Reviewed by Harriet Most people probably think that the presence of black people in Britain began with the large influx of nearly 500 who came over from Jamaica in 1948 on the MV Empire Windrush. Before that, we may have a vague idea that the relatively small number of black people who appear in 18th century…

Portrait of a Murderer by Anne Meredith

Reviewed by Harriet Subtitled ‘A Christmas Crime Story’, this is a remarkably accomplished and fascinating novel by a writer better known under her other pseudonym, Anthony Gilbert. It was much praised when it appeared in 1933: Dorothy Sayers called it ‘powerful and impressive’ and wrote of the ‘fine inevitability in the plot structure which gives…

Nine Lessons by Nicola Upson

Reviewed by Harriet Nine Lessons is the seventh of Nicola Upson’s crime novels featuring the mystery writer Josephine Tey (1896-1952). I normally have a few reservations about the seemingly fashionable trend of making real writers the subject of fictional books, but I’ve been a fan of Josephine Tey’s brilliant crime novels for as long as…

Shaun Greenhalgh Forgers tale

A Forger’s Tale by Shaun Greenhalgh

Reviewed by Harriet The subtitle of this fascinating book is ‘Confessions of the Bolton Forger’. Does that ring any bells? If you were keeping half an eye on the news ten or so years ago, you could not have missed the story, which exploded all over the media. A quiet, pleasant-seeming man in his mid-forties…

The Other Woman by Laura Wilson

Reviewed by Harriet A couple of years ago on Shiny I reviewed Laura Wilson’s The Wrong Girl. That was a tense psychological thriller centring on family relationships, and so, in a sense, is this one. It’s certainly a page-turner – I whizzed through it in record time – but it’s in a very different mode.…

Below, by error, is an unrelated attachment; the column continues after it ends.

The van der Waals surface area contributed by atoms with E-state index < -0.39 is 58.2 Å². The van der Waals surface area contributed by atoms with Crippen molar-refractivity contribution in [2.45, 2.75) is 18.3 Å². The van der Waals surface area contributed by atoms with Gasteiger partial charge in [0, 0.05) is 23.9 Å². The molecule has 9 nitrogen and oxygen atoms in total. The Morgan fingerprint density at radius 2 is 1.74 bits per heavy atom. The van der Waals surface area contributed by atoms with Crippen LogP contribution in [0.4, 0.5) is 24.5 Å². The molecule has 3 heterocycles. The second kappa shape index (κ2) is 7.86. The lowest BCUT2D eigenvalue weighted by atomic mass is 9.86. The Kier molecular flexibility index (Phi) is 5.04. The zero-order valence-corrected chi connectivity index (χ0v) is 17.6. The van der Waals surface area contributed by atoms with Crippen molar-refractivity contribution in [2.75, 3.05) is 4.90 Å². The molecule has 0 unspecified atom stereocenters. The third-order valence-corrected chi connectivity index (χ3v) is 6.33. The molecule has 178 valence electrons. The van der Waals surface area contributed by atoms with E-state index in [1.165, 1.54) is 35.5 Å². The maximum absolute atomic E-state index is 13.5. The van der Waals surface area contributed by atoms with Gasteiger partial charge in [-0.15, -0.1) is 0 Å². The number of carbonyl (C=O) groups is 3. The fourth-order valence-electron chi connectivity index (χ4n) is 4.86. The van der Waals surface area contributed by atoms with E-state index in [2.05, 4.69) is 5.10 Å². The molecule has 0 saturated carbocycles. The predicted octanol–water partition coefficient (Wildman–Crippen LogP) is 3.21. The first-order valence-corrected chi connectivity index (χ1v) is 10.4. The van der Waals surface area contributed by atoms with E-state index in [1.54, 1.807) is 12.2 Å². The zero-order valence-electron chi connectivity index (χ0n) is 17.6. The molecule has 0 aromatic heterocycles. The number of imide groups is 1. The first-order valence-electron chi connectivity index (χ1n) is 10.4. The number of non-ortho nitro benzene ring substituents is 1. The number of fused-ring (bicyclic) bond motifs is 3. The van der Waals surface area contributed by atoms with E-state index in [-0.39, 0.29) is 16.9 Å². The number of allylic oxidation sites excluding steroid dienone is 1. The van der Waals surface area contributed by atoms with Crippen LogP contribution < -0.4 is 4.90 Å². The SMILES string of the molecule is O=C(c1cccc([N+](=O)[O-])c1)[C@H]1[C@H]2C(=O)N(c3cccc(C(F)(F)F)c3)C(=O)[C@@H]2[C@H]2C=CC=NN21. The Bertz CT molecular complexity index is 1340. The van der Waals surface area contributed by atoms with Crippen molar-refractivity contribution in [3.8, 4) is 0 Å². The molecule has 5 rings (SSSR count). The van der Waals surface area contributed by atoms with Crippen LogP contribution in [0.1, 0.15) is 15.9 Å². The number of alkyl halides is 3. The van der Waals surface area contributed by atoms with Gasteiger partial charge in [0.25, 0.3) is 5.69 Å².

Questions for Laura Wilson

Questions by Harriet   Harriet: Hi Laura – thanks for agreeing to answer some questions. I really loved The Other Woman and have some questions specifically about that. But first, our readers always enjoy hearing about how peoples’ writing lives began. When did you first realise you wanted to be a writer? Laura: I don’t…

I Am, I Am, I Am by Maggie O’Farrell

Reviewed by Harriet I’ve always admired Maggie O’Farrell’s fiction, and greatly loved her most recent novel, This Must Be the Place, which I reviewed on Shiny last year. I didn’t know much about her personal life, though, so I seized on this recently published autobiographical work hoping to fill in the blanks. Well, let me…

Sugar Money by Jane Harris

Reviewed by Harriet Jane Harris is not exactly a prolific novelist. Five years passed between the publication of her debut novel The Observations (2006) and her second outing Gillespie and I (2011). Now her many fans will be breathing a sigh of relief that the waiting is over for her third, Sugar Money, just published.…

Questions for Jane Harris

Questions by Harriet Hi Jane – I really loved Sugar Money (as I did your other two novels). We’re very grateful to you for agreeing to answer some questions. First of all, the thing everyone always wants to hear – how did you become a writer? Hi Harriet. Thanks so much for asking me to…

Roffey Tryst

The Tryst by Monique Roffey

Reviewed by Harriet This is a remarkable book by any standard. It’s marketed by the publisher, Dodo Ink, as a literary erotic novella, which sounds about right, as long as you remember the emphasis on the literary bit. There is certainly a huge amount of vivid, sometimes violent, sex here, but it’s about as far…

The Readymade Thief by Augustus Rose

Reviewed by Harriet A kickass debut from start to finish’ screams the cover of this highly readable, somewhat bizarre, debut novel. It’s a book that defies categorisation – perhaps best described as a picaresque coming-of-age novel, it manages to combine urban exploration, the Darknet, secret societies, the exploitation of teenagers, and the life and works…

The Sixteen Trees of the Somme by Lars Mytting

Translated by Paul Russell Garrett Reviewed by Harriet For me my mother was a scent, she was a warmth. A leg I clung to. A breath of something blue; a dress I remember her wearing. She fired me into the world with a bowstring, I told myself, and when I shaped my memories of her,…